The video game industry has never been bigger. It grew to over $90 billion during 2020, making it one of the few industries that have grown and thrived during the lockdown. There are games both big and small out there making statements about the world we live in as well as video games in general. Technology is becoming more and more a part of our lives, so it makes sense that video games will continue to grow and adapt over the years.
Some games are sprawling masterpieces of social commentary, such as Hades from Supergiant Games, which take bold moves toward making the game mechanics an important part of the story. Other games are much simpler but still rely heavily on good artwork and branding. Take the range of online slots featured on Gala Bingo as an example; they include titles such as Game of Thrones: Power Stacks and The Goonies which are artistic rethinks of existing imagery and digital media. There are even games for mobile, like The Talos Principle, which is a simple puzzle game but uses the act of solving those puzzles to tell a deeply philosophical narrative.
Why are games, as an art form, growing at such a rate? A big answer to that may be in the way that they interact with those consuming the story. While films and books seek to tell a story to the viewer or reader, games have the opportunity to involve the player in the narrative. Games like The Stanley Parable showcase the importance of decision-making in the narrative design process for video games, as is giving the players agency to make their own decisions through their actions, making the act of breaking the game a core part of playing it.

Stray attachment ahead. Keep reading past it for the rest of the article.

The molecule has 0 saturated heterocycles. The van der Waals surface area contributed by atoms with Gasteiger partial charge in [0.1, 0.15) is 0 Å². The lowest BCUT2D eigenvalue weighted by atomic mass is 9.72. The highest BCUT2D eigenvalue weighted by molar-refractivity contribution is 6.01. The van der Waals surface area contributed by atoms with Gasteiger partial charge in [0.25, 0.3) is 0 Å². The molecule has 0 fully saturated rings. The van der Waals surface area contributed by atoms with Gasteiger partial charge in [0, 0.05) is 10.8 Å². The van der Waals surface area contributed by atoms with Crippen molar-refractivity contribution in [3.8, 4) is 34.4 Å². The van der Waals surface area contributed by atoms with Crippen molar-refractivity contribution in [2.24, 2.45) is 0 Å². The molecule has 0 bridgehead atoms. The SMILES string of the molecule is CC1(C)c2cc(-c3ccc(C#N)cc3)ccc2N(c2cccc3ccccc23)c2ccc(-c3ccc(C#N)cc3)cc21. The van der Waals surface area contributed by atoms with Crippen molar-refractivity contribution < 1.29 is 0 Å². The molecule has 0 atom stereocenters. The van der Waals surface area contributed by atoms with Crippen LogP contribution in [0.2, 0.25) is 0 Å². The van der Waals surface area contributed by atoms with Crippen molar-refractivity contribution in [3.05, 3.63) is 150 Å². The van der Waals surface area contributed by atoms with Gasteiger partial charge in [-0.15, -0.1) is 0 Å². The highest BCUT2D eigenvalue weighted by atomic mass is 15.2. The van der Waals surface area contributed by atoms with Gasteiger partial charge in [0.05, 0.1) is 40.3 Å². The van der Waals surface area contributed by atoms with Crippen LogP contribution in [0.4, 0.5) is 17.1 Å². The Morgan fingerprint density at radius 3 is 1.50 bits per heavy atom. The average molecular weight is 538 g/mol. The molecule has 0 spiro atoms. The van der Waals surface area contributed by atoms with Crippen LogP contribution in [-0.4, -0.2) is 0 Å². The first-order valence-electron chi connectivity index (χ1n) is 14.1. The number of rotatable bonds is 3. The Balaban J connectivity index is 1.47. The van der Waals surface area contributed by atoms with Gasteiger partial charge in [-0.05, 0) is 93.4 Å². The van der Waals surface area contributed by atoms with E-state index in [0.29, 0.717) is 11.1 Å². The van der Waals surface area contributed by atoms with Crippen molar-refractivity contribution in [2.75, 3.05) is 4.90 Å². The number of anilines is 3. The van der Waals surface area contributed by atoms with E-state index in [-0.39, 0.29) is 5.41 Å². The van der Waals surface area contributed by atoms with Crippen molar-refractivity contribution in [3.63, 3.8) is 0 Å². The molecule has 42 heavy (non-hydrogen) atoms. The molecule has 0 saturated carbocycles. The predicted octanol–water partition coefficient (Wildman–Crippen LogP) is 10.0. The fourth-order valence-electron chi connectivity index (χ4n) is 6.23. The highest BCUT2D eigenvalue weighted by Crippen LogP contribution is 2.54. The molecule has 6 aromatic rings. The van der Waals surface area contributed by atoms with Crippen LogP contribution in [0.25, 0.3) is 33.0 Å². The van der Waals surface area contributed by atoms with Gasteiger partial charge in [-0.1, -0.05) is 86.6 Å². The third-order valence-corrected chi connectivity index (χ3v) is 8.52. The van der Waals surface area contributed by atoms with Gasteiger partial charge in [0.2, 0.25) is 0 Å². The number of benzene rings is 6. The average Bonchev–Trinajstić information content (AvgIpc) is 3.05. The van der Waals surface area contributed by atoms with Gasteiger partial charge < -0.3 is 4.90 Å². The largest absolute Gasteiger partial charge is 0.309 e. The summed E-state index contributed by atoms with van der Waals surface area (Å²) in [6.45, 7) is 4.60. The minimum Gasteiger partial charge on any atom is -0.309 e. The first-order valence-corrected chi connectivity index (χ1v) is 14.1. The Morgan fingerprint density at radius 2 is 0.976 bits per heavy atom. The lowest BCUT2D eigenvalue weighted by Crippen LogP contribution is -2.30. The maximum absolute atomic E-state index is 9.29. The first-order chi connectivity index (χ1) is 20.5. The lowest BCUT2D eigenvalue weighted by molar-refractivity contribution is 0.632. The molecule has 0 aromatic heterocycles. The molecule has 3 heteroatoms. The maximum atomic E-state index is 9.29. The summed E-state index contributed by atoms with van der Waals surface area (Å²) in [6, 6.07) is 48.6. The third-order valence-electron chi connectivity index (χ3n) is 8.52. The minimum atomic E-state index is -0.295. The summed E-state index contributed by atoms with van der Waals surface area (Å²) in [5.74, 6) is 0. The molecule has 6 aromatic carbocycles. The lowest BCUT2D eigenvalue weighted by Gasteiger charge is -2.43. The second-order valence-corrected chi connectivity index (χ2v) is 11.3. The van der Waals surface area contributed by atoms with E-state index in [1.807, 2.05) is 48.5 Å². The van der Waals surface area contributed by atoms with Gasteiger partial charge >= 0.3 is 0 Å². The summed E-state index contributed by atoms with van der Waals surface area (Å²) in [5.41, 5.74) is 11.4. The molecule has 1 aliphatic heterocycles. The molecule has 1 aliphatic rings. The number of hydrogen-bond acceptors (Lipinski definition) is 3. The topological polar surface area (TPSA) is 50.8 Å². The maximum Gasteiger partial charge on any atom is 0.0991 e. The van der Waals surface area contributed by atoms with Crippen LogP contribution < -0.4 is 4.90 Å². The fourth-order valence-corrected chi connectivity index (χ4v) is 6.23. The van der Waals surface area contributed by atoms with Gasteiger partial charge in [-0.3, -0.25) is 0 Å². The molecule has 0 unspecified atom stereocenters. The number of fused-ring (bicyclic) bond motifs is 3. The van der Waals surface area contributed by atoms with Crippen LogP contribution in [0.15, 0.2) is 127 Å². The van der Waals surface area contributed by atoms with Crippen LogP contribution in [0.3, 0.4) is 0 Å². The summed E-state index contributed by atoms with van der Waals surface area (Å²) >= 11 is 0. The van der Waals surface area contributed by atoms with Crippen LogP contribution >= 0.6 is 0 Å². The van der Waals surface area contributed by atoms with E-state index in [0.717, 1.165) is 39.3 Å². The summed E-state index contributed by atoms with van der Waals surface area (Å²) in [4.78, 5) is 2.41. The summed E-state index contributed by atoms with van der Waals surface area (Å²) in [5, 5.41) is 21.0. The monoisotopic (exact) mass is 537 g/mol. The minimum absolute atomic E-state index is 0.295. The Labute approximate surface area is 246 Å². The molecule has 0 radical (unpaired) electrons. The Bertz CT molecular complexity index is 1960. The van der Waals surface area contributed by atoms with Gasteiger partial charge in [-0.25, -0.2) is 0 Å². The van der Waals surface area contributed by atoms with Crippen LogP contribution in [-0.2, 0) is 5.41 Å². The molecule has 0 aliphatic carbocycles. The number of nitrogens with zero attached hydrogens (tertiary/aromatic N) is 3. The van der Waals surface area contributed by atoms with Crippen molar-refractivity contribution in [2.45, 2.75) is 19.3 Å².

Other games look to make social commentary and, using the fact that players hold a key role in the narrative design and outcome, ask them to make difficult decisions. Papers, Please, which casts the player in the role of the border guard of a fictional country, asks them to make decisions on who may come into the country and who can’t. Even people with excellent reasons to be let in might be rejected for simple technical issues with their paperwork while others might try to bribe their way through the system. How the player chooses to play the game impacts the ending as they are forced to choose between their own family’s safety and their duty to their country.
Finally, there are games like Doki Doki Literature Club, which seek to make commentary of who the player views the characters in the game. Discussing this one in too much detail risks ruining the experience for players, but this is a game that takes the entire concept of video games and turns it on its head. It forces the player to choose what constitutes a person and how their actions impact even those who are fictional and digital in nature. Despite being a free game for the PC, this remains one of the best-written video games of all time.
Video games continue to grow and evolve more than forty years into their existence, but they certainly belong in the same discussion as art that mediums like film and novels enjoy.